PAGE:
For those that like to haul things, the Frontier has a respectable maximum tow rating of 6,500 pounds.


2015 Nissan Frontier Pro4X - Driven Exterior
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The underbody hardware that runs the length of the Frontier has been tucked in close to the frame rails to increase ground clearance, which now sits at 8.9 inches.

The Frontier is still a proper truck, thanks to its F-Alpha platform. This full-size, boxed ladder frame gives the Frontier a strong base to build from. The frame is built using high-tensile-strength steel that makes it very rigid and reduces flex when crossing heavy terrain.

The suspension features steel double-wishbones up front. That is the same design used in the full-size Titan, and the two trucks actually share a lot of the same suspension components. The underbody hardware that runs the length of the Frontier has been tucked in close to the frame rails to increase ground clearance, which now sits at 8.9 inches. That is better than a standard Jeep Wrangler.

Along with the Bilstein off-road shocks, other off-road goodies for the Pro-4X include full skid plates for the fuel tank, oil pan and transfer case. Just in case that nearly 9-inches of ground clearance isn’t quite enough.


2015 Nissan Frontier Pro4X - Driven Emblems and Logo Exterior
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The cost of trucks has skyrocketed in the last decade, and the Frontier has followed suit. While a base Frontier will only cost you $17,990, a Pro-4X King Cab like my tester rings in at $32,560. Once you tack on the $2,650 fee for the luxury package, the $135 cost for the fancy floor mats with logos and the $860 destination charge, you are staring at a sticker price of $36,205. You do get a lot of kit for that amount of cash, as well as lot of specialized off-road gear, but I still find it hard to swallow a price that approaches $40k for a mid-size truck.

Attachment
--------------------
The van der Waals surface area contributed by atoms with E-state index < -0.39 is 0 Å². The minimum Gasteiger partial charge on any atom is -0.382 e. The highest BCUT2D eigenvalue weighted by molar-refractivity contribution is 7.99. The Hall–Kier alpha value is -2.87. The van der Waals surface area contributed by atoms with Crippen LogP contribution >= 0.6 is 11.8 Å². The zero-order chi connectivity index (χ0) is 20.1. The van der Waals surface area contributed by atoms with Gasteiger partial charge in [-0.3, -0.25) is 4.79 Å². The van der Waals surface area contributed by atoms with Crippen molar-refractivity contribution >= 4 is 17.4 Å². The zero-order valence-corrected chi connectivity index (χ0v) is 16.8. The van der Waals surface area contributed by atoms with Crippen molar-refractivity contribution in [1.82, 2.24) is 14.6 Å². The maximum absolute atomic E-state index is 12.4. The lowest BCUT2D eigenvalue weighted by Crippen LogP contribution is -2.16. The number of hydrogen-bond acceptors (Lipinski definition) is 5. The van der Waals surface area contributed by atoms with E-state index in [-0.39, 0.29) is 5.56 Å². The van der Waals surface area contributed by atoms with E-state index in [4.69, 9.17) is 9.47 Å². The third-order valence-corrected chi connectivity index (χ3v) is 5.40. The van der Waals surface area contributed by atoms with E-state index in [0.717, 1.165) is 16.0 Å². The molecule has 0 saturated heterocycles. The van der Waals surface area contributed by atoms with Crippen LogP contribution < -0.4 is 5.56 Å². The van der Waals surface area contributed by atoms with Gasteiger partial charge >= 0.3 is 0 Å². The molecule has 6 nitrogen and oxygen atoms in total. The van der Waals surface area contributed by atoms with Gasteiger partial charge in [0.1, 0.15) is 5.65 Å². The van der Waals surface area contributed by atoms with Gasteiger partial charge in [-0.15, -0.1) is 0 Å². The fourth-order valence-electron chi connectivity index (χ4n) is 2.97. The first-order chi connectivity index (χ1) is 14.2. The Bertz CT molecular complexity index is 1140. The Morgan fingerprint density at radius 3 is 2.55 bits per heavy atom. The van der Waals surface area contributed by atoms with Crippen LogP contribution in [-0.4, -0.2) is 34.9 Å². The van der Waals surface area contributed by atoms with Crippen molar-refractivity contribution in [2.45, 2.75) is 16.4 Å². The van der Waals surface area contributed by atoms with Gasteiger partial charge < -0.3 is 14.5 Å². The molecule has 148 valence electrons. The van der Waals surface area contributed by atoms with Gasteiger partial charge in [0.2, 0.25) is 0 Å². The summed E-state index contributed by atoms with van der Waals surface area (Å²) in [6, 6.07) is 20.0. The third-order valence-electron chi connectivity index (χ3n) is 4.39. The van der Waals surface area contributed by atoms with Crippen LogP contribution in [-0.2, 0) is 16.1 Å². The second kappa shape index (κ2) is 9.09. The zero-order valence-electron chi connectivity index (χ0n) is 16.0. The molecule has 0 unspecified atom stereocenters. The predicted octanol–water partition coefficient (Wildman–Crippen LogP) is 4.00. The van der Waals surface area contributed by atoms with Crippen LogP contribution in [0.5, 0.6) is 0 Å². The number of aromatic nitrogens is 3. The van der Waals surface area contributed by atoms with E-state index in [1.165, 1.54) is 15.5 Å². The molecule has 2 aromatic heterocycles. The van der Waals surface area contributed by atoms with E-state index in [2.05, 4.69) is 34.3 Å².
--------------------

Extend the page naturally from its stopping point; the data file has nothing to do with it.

Driving Impressions

2015 Nissan Frontier Pro4X - Driven High Resolution Exterior
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Thanks to the wild winter storm that pounded Tennessee, I was able to review this truck twice in two completely different environments. The first was a more traditional experience that many owners would expect. I used the truck to commute into town for work and school, with no issues. The Frontier rides well enough over highway pavement. Noise and ride quality are not excellent, but considering the truck’s off-road parts and pieces, it was better than I anticipated.

Steering weight is good, if slightly heavier than some modern trucks, and the brakes feel strong. In tight city situations, the truck will still feel large thanks to its high ride height and large turning circle. U-turns are a definite chore in this thing. City troubles aside, the doors are compact and have smartly designed hinges that make it easy to get into and out of the truck, even in a tight parking space. The rear seats are comfortable enough for adults, even on longer journeys. If you are going more than a few hours though, there will be some complaints of the lack of support. The front thrones are nicely shaped and will sustain an eight-hour drive with ease. The leather could be a little nicer, but the seat heaters put plenty of heat on the lower back, and the stitched logos look nice. The heater also works incredibly well, which was a feature I fell in love with.